(2004; 98 pages)
2.6 The international level
Drug use by consumers is also influenced by factors at the international level including:
Global trade regulation and access to drugs
Globalization and the international regulation of trade have important consequences for health policy. Concerns about the consequences of globalization and international trade agreements and what were described as the ‘non-level playing field’ on which they were developed, were first raised at the 1996 World Health Assembly. The lack of financial access to patented HIV/AIDS medicines in developing countries and alliances between health and development groups in both developed and developing countries have brought these issues to the forefront of national and global agendas.
The World Trade Organization’s (WTO) Agreement on Trade-Related Aspects of Intellectual Property Rights (TRIPS) obliges all WTO Member States to provide 20 years of patent protection for medicines. Industrialized countries should have implemented TRIPS by 1996, developing countries had to introduce national regulation on intellectual property by the year 2000 and least developed countries have until 2016 to do so. The 2001 meeting of the World Trade Organization in Doha acknowledged that access to medicines should have primacy over commercial interests (see Médecins Sans Frontières, 2003).
Over the past decade there has been a shift in donor support away from vertical programmes, such as essential drugs programmes, and towards health reform and sector-wide approaches. Health reform policies affect local-level implementation of essential drugs programmes. They generally promote collaboration with the private sector, the introduction of user fees and decentralization of health care decision-making, including pharmaceutical procurement and supply.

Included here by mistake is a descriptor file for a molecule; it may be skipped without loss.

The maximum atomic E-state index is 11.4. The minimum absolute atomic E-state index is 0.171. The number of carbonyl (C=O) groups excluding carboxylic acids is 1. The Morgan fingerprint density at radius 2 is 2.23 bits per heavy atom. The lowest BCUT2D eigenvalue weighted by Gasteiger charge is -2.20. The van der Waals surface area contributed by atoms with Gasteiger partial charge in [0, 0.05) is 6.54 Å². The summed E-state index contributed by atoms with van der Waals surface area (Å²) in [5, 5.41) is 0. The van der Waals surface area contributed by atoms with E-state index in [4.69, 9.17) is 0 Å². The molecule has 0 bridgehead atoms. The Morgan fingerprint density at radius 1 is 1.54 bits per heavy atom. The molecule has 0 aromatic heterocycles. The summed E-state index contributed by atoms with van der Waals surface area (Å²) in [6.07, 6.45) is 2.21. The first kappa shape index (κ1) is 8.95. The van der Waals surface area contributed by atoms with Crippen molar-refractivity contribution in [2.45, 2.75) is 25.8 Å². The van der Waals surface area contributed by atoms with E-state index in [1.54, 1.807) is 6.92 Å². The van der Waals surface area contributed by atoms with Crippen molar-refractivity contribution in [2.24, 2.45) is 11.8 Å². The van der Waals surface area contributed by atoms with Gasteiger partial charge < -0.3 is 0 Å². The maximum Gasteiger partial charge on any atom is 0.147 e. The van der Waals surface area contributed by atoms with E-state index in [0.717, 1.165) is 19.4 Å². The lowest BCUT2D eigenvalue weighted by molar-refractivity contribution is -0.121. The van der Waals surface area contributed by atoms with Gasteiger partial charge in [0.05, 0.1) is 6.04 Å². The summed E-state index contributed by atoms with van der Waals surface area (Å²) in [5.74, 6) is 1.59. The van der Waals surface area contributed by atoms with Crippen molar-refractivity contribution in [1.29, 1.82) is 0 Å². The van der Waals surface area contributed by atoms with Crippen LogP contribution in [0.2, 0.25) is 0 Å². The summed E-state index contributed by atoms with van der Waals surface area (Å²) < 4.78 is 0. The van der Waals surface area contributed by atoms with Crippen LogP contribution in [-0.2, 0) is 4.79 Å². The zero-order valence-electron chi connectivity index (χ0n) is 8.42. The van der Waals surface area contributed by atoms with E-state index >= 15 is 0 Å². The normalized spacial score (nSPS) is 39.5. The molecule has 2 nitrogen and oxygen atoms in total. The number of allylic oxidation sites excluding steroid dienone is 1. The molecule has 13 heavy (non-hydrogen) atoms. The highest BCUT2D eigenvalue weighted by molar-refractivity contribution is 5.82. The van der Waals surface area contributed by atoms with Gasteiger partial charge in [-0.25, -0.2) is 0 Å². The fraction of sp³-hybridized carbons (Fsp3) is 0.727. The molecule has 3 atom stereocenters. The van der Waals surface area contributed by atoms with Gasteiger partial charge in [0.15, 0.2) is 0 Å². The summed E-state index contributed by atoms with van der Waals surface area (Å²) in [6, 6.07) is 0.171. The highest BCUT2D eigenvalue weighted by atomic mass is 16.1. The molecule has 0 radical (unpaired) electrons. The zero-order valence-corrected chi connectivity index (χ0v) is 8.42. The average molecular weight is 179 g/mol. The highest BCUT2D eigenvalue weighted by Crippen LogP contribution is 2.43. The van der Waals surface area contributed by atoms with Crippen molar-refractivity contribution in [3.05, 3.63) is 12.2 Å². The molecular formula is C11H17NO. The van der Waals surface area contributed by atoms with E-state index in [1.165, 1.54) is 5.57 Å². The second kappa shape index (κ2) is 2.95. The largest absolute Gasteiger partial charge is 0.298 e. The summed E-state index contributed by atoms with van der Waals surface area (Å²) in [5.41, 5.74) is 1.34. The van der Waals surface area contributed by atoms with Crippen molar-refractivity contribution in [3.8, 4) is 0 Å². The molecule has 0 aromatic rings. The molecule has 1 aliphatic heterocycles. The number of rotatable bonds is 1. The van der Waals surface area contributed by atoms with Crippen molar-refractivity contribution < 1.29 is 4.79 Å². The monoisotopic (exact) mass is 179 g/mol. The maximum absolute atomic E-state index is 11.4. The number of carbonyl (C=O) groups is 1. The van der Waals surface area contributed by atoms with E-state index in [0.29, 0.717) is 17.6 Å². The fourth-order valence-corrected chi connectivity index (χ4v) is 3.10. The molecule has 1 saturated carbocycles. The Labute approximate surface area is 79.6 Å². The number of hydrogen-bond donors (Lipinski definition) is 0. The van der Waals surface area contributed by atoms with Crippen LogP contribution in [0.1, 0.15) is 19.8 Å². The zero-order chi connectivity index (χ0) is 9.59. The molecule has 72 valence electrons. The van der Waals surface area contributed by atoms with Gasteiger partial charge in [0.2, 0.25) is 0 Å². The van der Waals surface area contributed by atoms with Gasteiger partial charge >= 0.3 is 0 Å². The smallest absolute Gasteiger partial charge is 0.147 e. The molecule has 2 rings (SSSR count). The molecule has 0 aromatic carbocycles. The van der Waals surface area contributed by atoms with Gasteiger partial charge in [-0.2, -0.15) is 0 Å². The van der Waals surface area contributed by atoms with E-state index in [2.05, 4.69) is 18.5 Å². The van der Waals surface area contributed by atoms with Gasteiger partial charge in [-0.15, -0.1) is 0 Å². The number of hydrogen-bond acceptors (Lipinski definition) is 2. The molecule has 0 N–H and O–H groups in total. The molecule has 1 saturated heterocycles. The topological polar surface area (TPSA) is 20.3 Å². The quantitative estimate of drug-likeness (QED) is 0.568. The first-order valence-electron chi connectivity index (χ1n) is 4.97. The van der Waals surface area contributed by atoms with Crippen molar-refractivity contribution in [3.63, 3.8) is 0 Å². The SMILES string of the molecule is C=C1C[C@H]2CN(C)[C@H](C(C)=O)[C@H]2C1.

There have been several recent efforts to mobilize resources in order to increase access to specific, greatly needed medicines and vaccines in developing countries. Examples of this trend include the Global Alliance for Vaccines and Immunisation (GAVI), the Medicines for Malaria Venture public-private partnership to enhance malaria drug supply and the Global Fund for HIV, TB and Malaria. These initiatives can potentially increase access in developing countries to urgently needed medical technologies.
An interagency committee including a wide range of NGOs and UN agencies has published the second edition of Guidelines for Drug Donations (WHO/EDM/PAR/99.4) which aim to ensure appropriate supply and rational use of donated medicines.
Global consumer advocacy
As is the case at the national level, consumer advocacy at the global level is vital for rational drug use. Consumer organizations operating in the global arena lobby for rational medicines policies within the formulation of world health policies. They monitor the adoption and implementation of international agreements. Such groups also publicize inappropriate or harmful activities carried out by the pharmaceutical industry. The global advocacy movement also supports national organizations in their campaigns for structural change and rational drug use.
The Internet is a very important source of information on health and medicines for people who can access it. It also serves as a tool for advocacy and networking. However, its lack of borders and regulation also makes it a popular way to promote drugs on industry-sponsored web sites and sites containing material on specific health conditions. WHO has published guidelines to help consumers (and health workers) find reliable information on the Internet (WHO, 1999).
Table 1 overleaf gives an overview of the main factors influencing drug use by consumers, according to their level of influence. You can add factors to this list based on local discussions and your own analysis of what influences consumers’ drug use in your own country.
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Table 1. Main factors influencing drug use by consumers
LEVEL OF INFLUENCE
• Perceived need for drugs
• Drug use culture
• Extent to which health workers are consulted
• Implementation of essential drugs policy
• Health consequences of global trade agreements
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